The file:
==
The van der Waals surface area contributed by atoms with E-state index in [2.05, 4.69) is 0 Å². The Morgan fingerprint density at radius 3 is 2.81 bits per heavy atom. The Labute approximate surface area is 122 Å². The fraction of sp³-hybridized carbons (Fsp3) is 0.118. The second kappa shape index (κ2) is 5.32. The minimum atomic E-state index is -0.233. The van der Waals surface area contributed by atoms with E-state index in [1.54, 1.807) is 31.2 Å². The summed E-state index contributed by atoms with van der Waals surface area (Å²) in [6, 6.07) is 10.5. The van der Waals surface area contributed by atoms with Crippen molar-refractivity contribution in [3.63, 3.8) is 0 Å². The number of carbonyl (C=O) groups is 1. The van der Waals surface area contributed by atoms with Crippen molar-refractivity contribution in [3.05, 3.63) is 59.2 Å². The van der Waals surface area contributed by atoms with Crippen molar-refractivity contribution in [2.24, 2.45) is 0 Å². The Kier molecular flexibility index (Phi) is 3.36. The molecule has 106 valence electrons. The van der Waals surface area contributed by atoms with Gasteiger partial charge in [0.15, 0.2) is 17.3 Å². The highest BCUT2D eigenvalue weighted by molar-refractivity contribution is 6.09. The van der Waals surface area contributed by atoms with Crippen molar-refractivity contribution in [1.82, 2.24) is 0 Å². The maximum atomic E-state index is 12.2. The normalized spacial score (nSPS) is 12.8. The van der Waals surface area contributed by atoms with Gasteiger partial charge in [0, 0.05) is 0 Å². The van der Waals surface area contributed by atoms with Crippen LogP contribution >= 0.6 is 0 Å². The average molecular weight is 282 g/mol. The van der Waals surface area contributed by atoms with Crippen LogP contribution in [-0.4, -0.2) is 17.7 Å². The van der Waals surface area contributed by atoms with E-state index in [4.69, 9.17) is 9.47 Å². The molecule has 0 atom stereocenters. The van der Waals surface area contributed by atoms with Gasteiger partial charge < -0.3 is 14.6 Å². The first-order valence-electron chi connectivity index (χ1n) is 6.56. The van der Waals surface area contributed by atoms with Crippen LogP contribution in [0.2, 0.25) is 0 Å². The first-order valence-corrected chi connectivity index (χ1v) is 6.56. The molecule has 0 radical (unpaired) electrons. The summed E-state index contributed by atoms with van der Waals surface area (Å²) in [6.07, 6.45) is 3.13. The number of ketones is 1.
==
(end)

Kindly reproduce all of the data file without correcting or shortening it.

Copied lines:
The van der Waals surface area contributed by atoms with E-state index in [2.05, 4.69) is 0 Å². The Morgan fingerprint density at radius 3 is 2.81 bits per heavy atom. The Labute approximate surface area is 122 Å². The fraction of sp³-hybridized carbons (Fsp3) is 0.118. The second kappa shape index (κ2) is 5.32. The minimum atomic E-state index is -0.233. The van der Waals surface area contributed by atoms with E-state index in [1.54, 1.807) is 31.2 Å². The summed E-state index contributed by atoms with van der Waals surface area (Å²) in [6, 6.07) is 10.5. The van der Waals surface area contributed by atoms with Crippen molar-refractivity contribution in [3.63, 3.8) is 0 Å². The number of carbonyl (C=O) groups is 1. The van der Waals surface area contributed by atoms with Crippen molar-refractivity contribution in [3.05, 3.63) is 59.2 Å². The van der Waals surface area contributed by atoms with Crippen molar-refractivity contribution in [2.24, 2.45) is 0 Å². The Kier molecular flexibility index (Phi) is 3.36. The molecule has 106 valence electrons. The van der Waals surface area contributed by atoms with Gasteiger partial charge in [0.15, 0.2) is 17.3 Å². The highest BCUT2D eigenvalue weighted by molar-refractivity contribution is 6.09. The van der Waals surface area contributed by atoms with Crippen molar-refractivity contribution in [1.82, 2.24) is 0 Å². The maximum atomic E-state index is 12.2. The normalized spacial score (nSPS) is 12.8. The van der Waals surface area contributed by atoms with Gasteiger partial charge in [0, 0.05) is 0 Å². The van der Waals surface area contributed by atoms with Crippen LogP contribution >= 0.6 is 0 Å². The average molecular weight is 282 g/mol. The van der Waals surface area contributed by atoms with Crippen LogP contribution in [-0.4, -0.2) is 17.7 Å². The van der Waals surface area contributed by atoms with E-state index in [4.69, 9.17) is 9.47 Å². The molecule has 0 atom stereocenters. The van der Waals surface area contributed by atoms with Gasteiger partial charge < -0.3 is 14.6 Å². The first-order valence-electron chi connectivity index (χ1n) is 6.56. The van der Waals surface area contributed by atoms with Crippen LogP contribution in [0.2, 0.25) is 0 Å². The first-order valence-corrected chi connectivity index (χ1v) is 6.56. The molecule has 0 radical (unpaired) electrons. The summed E-state index contributed by atoms with van der Waals surface area (Å²) in [6.07, 6.45) is 3.13. The number of ketones is 1.